5 key facts, films from Hitchcock

Alfred Hitchcock

Alfred Hitchcock

Bruce Kirkland, QMI Agency

, Last Updated: 3:06 PM ET

Filmmaker Alfred Hitchcock has been dead for 32 years, yet this son of a British green grocer is suddenly hot again.

Sienna Miller portrays Tippi Hedren, one of Hitch's icy blondes, in this weekend's HBO movie about their complicated relationship. Anthony Hopkins plays him in a new biopic due early in 2013. Freddie Highmore is Norman Bates in A&E's planned Pyscho prequel, Bates Motel. Many of Hitchcock's own legendary films are being restored for Blu-ray and theatrical showcases. No wonder, except for the monumental failures Under Capricorn and Topaz, they are all still as entertaining as they are influential.

FIVE ESSENTIAL THINGS TO KNOW ABOUT HITCH:

CAREER: Hitchcock was born in London, England, on August 13, 1899, and died in Los Angeles on April 29, 1980, aged 80. He split his career between London, where he worked until 1939, and Hollywood, where he remained active almost until his death. Hitchcock started in silent films and pioneered Britain's first talkie. He ended with a list of American classics. Yet he never won a competitive Oscar, despite five noms. Hitchcock is now celebrated as one of the greatest directors ever, both for creative storytelling and astounding technical breakthroughs. No director frames a shot now without Hitchcock's influence, subconsciously or otherwise.

MACGUFFINS: Hitchcock popularized the "MacGuffin." It is code for a plot device, despite all the attention it gets, turns out to be irrelevant to the climax, the surprise plot twists, and the resolution of the story. MacGuffins abound in today's thrillers, blockbusters and all Bond movies.

THEMES: Hitchcock developed themes that became staples of cinema, especially cases of mistaken identity and the wronged man. He also dealt with psychoanalysis seriously, not as a Woody Allenesque joke. See his Spellbound or Vertigo.

CATTLE: Hitchcock was hounded for an alleged quote early in his career when he became frustrated with stage actors who were arrogant about cinema: "Actors are cattle." Later, he crisply maintained he had been misquoted. "I said: 'Actors should be treated like cattle.' " Hollywood star Carole Lombard organized a mini-cattle drive to the set of Mr. & Mrs. Smith, with heifers bearing the stars' names. In related news, Hitchcock refined "the icy blonde" as a cultural icon. While he introduced the type in British silents, she is best represented by Tippi Hedren and Grace Kelly in his Hollywood films.

CAMEOS: Hitchcock popped up in a cameo in 39 films, starting as early as 1927. He became even more physically famous -- including as a pudgy outline -- as host of TV's Alfred Hitchcock Presents. In his films, Hitchcock winds a clock in Rear Window, misses a bus in North by Northwest, boards a train while hoisting a double bass in Strangers on a Train and sits next to Cary Grant on a bus in To Catch a Thief. In Lifeboat, he pops up in a newspaper ad for the Reduco Obesity Slayer.

FIVE ESSENTIAL FILMS BY HITCH:

VERTIGO (1958): Arguably his best film, this is a psychological thriller set in San Francisco. James Stewart (a Hitch favourite) plays a retired police detective suffering from mental and physical disorders, including depression and vertigo. His condition is pushed to extremes when he is hired to follow a mysterious blonde (Kim Novak). Hitchcock pioneered film techniques that enhanced the detective's mercurial state and helped put the audience inside his head, even though watch as third-party witnesses. On a personal note, Stewart once told me that Hitch always treated him in a friendly manner -- never as "cattle" -- with witty humour infused into their long-term friendship. Novak told me Hitchcock was "a great director" who knew what to do with her unique talents -- and she felt "kind of wasted" in her post-Vertigo career.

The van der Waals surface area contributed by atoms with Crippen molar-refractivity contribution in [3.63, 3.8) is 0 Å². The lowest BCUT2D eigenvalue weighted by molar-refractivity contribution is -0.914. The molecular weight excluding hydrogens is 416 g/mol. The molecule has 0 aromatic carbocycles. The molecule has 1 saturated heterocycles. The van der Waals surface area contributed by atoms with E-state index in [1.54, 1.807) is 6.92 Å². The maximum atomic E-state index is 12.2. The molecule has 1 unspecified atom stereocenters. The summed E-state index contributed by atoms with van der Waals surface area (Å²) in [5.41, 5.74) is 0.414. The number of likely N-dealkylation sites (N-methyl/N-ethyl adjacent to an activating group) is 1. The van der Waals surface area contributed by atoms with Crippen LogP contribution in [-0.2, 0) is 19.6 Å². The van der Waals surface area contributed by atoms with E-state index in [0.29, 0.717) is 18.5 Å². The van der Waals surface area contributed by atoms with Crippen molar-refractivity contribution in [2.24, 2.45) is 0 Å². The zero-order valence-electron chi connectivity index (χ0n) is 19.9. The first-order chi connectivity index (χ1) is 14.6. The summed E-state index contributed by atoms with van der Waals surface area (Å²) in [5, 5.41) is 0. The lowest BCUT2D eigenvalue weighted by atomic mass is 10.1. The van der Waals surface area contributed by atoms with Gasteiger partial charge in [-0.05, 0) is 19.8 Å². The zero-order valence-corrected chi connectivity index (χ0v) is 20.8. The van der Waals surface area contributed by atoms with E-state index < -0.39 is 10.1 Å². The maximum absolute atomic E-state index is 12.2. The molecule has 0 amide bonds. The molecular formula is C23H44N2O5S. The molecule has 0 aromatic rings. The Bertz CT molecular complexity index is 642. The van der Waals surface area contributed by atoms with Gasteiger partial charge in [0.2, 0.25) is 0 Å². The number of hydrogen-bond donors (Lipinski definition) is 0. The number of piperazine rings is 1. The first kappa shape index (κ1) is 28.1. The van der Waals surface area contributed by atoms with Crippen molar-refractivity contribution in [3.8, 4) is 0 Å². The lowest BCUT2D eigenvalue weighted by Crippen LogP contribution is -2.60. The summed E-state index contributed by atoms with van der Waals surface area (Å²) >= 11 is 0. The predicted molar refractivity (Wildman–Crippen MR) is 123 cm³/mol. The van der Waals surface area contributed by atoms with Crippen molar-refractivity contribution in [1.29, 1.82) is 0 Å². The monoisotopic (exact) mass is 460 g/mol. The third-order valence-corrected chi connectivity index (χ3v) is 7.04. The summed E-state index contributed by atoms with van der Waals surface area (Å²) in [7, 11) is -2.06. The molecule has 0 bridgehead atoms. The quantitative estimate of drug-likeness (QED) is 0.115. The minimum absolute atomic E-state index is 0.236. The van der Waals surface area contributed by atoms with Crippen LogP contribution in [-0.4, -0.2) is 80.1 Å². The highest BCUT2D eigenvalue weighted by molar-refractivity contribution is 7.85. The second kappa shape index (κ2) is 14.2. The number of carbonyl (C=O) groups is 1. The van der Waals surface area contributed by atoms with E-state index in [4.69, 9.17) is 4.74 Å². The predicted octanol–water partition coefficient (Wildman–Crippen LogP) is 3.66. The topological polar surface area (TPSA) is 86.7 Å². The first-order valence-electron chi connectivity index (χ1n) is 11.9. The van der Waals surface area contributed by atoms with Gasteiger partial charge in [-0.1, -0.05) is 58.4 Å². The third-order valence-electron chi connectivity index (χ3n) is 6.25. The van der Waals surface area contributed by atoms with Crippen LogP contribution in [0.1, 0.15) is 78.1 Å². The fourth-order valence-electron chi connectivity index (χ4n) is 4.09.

REAR WINDOW (1954): This domestic thriller is often cited (including by director Mike Leigh) as his most sympathetic because of its "warmth and humanity." Stewart stars as a pro photographer confined to his apartment, thanks to a broken leg. He starts "spying" on neighbours through a back window and becomes a witness to what he believes is a murder. Grace Kelly plays the girlfriend who listens to his snoop tales and gets insinuated into Stewart's crime investigation. It is a brilliant, haunting, near-perfect film.

PSYCHO (1960): Paradoxically, Hitchcock made this small-scale, low-budget thriller to get away from big Hollywood. Yet it became a hit, a legend, and it ultimately initiated the modern slasher horror movie. No one has ever quite matched Hitch's "simple" technique of creating foreboding and then terror, especially in the famous shower sequence. Anthony Perkins' Norman Bates remains a horror antihero. Footnote: Janet Leigh's body double is briefly seen naked and, yes, the knife penetrates her flesh (actually, a prosthetic on her tummy) for a few frames.

NORTH BY NORTHWEST (1959): With Cary Grant as the star, this thriller is the ultimate expression of Hitchcock's fascination with mistaken identity. Grant is pursed across the U.S. landscape, most memorably at Mount Rushmore, when mistaken for a spy. James Mason plays his protagonist, with Eva Marie Saint as his girlfriend.

THE 39 STEPS (1935): While he would later tackle British stories in some of his Hollywood films, this is one of Hitch's definitive all-British productions. Robert Donat stars as a wrongly accused man who becomes involved in a nefarious spy plot. Because the police stubbornly refuse to believe the truth -- a recurring theme in Hitchcock's universe -- our hero must solve the mystery himself while outrunning both the authorities and the villains.


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